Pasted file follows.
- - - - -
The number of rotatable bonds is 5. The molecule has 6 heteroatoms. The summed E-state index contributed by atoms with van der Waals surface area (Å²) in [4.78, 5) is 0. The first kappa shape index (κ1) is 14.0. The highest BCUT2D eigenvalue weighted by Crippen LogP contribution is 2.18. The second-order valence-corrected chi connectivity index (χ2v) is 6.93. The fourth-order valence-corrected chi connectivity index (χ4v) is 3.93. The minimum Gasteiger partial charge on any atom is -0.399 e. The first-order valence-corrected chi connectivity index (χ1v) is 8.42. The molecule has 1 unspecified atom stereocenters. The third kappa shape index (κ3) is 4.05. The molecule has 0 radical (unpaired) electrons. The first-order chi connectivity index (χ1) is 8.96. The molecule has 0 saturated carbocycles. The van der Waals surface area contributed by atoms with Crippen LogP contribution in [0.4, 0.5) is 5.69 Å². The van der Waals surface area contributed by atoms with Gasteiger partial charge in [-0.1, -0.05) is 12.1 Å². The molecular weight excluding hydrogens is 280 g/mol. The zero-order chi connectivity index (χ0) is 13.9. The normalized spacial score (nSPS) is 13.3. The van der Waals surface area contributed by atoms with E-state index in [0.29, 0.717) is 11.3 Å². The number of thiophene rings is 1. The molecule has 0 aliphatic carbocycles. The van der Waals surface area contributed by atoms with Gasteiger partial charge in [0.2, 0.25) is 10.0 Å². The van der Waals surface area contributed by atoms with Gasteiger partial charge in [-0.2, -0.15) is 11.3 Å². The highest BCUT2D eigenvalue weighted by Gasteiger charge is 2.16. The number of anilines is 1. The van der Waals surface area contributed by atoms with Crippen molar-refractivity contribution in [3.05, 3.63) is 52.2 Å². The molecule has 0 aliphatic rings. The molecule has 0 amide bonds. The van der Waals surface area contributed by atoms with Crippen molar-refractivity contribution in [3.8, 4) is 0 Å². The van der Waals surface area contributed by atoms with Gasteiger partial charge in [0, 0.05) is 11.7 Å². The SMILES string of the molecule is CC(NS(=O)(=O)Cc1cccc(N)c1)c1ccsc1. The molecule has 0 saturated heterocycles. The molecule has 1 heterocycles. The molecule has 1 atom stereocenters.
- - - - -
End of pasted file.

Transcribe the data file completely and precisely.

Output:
The number of rotatable bonds is 5. The molecule has 6 heteroatoms. The summed E-state index contributed by atoms with van der Waals surface area (Å²) in [4.78, 5) is 0. The first kappa shape index (κ1) is 14.0. The highest BCUT2D eigenvalue weighted by Crippen LogP contribution is 2.18. The second-order valence-corrected chi connectivity index (χ2v) is 6.93. The fourth-order valence-corrected chi connectivity index (χ4v) is 3.93. The minimum Gasteiger partial charge on any atom is -0.399 e. The first-order valence-corrected chi connectivity index (χ1v) is 8.42. The molecule has 1 unspecified atom stereocenters. The third kappa shape index (κ3) is 4.05. The molecule has 0 radical (unpaired) electrons. The first-order chi connectivity index (χ1) is 8.96. The molecule has 0 saturated carbocycles. The van der Waals surface area contributed by atoms with Crippen LogP contribution in [0.4, 0.5) is 5.69 Å². The van der Waals surface area contributed by atoms with Gasteiger partial charge in [-0.1, -0.05) is 12.1 Å². The molecular weight excluding hydrogens is 280 g/mol. The zero-order chi connectivity index (χ0) is 13.9. The normalized spacial score (nSPS) is 13.3. The van der Waals surface area contributed by atoms with E-state index in [0.29, 0.717) is 11.3 Å². The number of thiophene rings is 1. The molecule has 0 aliphatic carbocycles. The van der Waals surface area contributed by atoms with Gasteiger partial charge in [0.2, 0.25) is 10.0 Å². The van der Waals surface area contributed by atoms with Gasteiger partial charge in [-0.2, -0.15) is 11.3 Å². The highest BCUT2D eigenvalue weighted by Gasteiger charge is 2.16. The number of anilines is 1. The van der Waals surface area contributed by atoms with Crippen molar-refractivity contribution in [3.05, 3.63) is 52.2 Å². The molecule has 0 aliphatic rings. The molecule has 0 amide bonds. The van der Waals surface area contributed by atoms with Crippen molar-refractivity contribution in [3.8, 4) is 0 Å². The van der Waals surface area contributed by atoms with Gasteiger partial charge in [0, 0.05) is 11.7 Å². The SMILES string of the molecule is CC(NS(=O)(=O)Cc1cccc(N)c1)c1ccsc1. The molecule has 0 saturated heterocycles. The molecule has 1 heterocycles. The molecule has 1 atom stereocenters.